The programs usually do this through advice, information, introductions and timely support, in order that clients can compete successfully for rental properties in a competitive market and sustain their tenancies over the longer term. The assistance offered is shaped by, and tailored to, the client’s particular circumstances. Programs are provided by a diverse range of government and non-government organisations.

Private rental brokerage programs are found within both government and non-government agencies. The term ‘brokerage’ is used to describe the forms of support offered by PRBPs, whose role is to ‘broker’ the specific assistance needed by individual clients.

2. A real world example

Examples of private rental brokerage programs include the RentConnect service in Queensland, the Private Rental Brokerage Service in NSW, the Private Rental Liaison Program in South Australia, the government/community partnerships underpinning Housing Connect in Tasmania and the Housing Establishment Fund in Victoria.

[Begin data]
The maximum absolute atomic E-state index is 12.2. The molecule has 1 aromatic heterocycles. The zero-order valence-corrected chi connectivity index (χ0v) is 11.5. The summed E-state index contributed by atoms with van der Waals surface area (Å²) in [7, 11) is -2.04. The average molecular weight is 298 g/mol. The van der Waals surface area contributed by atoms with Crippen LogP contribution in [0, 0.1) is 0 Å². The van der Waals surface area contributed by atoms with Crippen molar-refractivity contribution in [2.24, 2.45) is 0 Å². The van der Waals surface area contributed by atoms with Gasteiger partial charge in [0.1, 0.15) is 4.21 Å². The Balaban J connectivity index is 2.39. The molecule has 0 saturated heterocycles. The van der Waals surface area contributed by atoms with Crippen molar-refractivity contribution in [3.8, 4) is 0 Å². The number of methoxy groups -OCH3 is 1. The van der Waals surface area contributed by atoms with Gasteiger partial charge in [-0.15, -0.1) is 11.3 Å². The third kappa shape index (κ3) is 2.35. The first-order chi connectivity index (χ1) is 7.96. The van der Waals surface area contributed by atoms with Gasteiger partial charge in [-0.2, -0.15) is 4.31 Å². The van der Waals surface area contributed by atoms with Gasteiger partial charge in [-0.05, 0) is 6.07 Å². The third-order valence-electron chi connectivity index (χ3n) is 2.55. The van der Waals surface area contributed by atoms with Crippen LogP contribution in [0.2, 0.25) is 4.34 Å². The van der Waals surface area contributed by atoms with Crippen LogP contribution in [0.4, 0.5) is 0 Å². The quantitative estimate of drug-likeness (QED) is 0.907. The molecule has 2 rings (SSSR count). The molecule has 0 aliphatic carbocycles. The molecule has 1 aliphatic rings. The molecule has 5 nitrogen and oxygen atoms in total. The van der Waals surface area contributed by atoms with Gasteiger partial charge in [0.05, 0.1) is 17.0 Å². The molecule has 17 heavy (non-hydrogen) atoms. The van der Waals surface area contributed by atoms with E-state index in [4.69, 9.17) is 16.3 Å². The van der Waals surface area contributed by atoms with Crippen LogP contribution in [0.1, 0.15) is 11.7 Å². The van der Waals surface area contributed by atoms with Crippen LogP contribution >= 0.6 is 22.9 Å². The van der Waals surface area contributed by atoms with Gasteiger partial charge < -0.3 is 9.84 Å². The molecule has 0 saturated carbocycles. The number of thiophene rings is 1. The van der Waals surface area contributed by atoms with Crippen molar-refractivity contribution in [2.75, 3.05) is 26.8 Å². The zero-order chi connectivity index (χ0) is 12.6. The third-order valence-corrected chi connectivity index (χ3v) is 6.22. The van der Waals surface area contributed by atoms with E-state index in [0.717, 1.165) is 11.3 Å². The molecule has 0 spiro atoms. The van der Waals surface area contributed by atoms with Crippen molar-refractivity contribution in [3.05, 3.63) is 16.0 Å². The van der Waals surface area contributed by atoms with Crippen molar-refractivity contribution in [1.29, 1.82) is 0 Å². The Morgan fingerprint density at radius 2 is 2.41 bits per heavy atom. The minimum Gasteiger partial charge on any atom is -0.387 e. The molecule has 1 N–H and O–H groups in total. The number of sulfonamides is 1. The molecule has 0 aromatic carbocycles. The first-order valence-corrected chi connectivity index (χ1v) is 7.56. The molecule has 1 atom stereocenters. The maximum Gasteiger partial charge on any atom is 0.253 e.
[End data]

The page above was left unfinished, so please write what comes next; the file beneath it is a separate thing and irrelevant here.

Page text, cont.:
Other brokerage work is undertaken by the non-government sector. Responsibility for the design, delivery and administration of the brokerage function is driven by their parent organisation and shaped by their funding arrangements, such as from philanthropic funds or subsidized by other income the agency receives.

The SA Housing Authority (previously the South Australian Housing Trust) operates a Private Rental Liaison Program which provides advice, referral and practical assistance to private renters to help them find a property, understand their rights and responsibilities as a private tenant and link them to relevant community and social supports. It also provides assistance with bonds, rent in advance and rent in arrears.

3. Scope of the program

The South Australian Housing Trust 2018–19 annual report details that the Private Rental Liaison Program helped 457 households to secure housing.

To be eligible for the program, applicants may:

  • lack financial skills but have sufficient financial resources, and are willing to engage with the appropriate supports (e.g. financial counselling) to address their issues
  • experience socio-cultural issues and need advocacy or support to overcome difficulties with landlords or real estate agents